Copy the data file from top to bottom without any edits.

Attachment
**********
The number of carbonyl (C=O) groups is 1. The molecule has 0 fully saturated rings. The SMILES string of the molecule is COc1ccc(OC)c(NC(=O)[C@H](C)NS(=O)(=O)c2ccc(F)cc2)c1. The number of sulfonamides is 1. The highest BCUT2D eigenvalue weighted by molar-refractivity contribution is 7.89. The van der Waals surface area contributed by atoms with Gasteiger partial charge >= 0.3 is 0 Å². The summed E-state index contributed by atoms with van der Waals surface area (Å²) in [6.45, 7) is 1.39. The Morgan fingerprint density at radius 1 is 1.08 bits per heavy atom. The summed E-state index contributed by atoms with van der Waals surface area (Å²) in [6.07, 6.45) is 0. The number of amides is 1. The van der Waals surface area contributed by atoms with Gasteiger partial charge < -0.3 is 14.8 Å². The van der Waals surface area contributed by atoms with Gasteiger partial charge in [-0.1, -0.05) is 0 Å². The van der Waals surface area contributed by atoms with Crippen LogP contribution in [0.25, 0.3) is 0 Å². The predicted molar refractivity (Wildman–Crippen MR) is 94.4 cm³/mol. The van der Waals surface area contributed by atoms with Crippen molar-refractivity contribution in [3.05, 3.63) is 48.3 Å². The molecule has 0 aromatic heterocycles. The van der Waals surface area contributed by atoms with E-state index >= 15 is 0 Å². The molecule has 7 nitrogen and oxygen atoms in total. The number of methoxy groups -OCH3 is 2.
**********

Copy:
The number of carbonyl (C=O) groups is 1. The molecule has 0 fully saturated rings. The SMILES string of the molecule is COc1ccc(OC)c(NC(=O)[C@H](C)NS(=O)(=O)c2ccc(F)cc2)c1. The number of sulfonamides is 1. The highest BCUT2D eigenvalue weighted by molar-refractivity contribution is 7.89. The van der Waals surface area contributed by atoms with Gasteiger partial charge >= 0.3 is 0 Å². The summed E-state index contributed by atoms with van der Waals surface area (Å²) in [6.45, 7) is 1.39. The Morgan fingerprint density at radius 1 is 1.08 bits per heavy atom. The summed E-state index contributed by atoms with van der Waals surface area (Å²) in [6.07, 6.45) is 0. The number of amides is 1. The van der Waals surface area contributed by atoms with Gasteiger partial charge < -0.3 is 14.8 Å². The van der Waals surface area contributed by atoms with Gasteiger partial charge in [-0.1, -0.05) is 0 Å². The van der Waals surface area contributed by atoms with Crippen LogP contribution in [0.25, 0.3) is 0 Å². The predicted molar refractivity (Wildman–Crippen MR) is 94.4 cm³/mol. The van der Waals surface area contributed by atoms with Crippen molar-refractivity contribution in [3.05, 3.63) is 48.3 Å². The molecule has 0 aromatic heterocycles. The van der Waals surface area contributed by atoms with E-state index >= 15 is 0 Å². The molecule has 7 nitrogen and oxygen atoms in total. The number of methoxy groups -OCH3 is 2.